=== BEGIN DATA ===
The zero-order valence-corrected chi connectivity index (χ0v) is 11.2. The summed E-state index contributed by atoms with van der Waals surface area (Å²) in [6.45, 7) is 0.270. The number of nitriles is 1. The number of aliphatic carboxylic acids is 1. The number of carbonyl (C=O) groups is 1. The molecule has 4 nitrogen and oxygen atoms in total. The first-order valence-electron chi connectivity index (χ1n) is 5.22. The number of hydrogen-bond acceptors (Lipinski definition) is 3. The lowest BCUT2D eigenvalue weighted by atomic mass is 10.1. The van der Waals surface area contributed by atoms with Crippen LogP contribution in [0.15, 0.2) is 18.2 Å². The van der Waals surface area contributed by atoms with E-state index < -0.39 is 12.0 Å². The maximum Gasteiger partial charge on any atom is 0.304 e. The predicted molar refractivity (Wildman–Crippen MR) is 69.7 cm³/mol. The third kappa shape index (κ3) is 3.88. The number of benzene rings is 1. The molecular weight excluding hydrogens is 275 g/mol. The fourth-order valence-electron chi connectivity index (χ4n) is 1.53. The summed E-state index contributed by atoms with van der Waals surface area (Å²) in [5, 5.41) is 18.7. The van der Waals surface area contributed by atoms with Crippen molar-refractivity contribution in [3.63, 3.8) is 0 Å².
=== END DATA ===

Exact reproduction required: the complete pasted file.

The zero-order valence-corrected chi connectivity index (χ0v) is 11.2. The summed E-state index contributed by atoms with van der Waals surface area (Å²) in [6.45, 7) is 0.270. The number of nitriles is 1. The number of aliphatic carboxylic acids is 1. The number of carbonyl (C=O) groups is 1. The molecule has 4 nitrogen and oxygen atoms in total. The first-order valence-electron chi connectivity index (χ1n) is 5.22. The number of hydrogen-bond acceptors (Lipinski definition) is 3. The lowest BCUT2D eigenvalue weighted by atomic mass is 10.1. The van der Waals surface area contributed by atoms with Crippen LogP contribution in [0.15, 0.2) is 18.2 Å². The van der Waals surface area contributed by atoms with E-state index < -0.39 is 12.0 Å². The maximum Gasteiger partial charge on any atom is 0.304 e. The predicted molar refractivity (Wildman–Crippen MR) is 69.7 cm³/mol. The third kappa shape index (κ3) is 3.88. The number of benzene rings is 1. The molecular weight excluding hydrogens is 275 g/mol. The fourth-order valence-electron chi connectivity index (χ4n) is 1.53. The summed E-state index contributed by atoms with van der Waals surface area (Å²) in [5, 5.41) is 18.7. The van der Waals surface area contributed by atoms with Crippen molar-refractivity contribution in [3.63, 3.8) is 0 Å².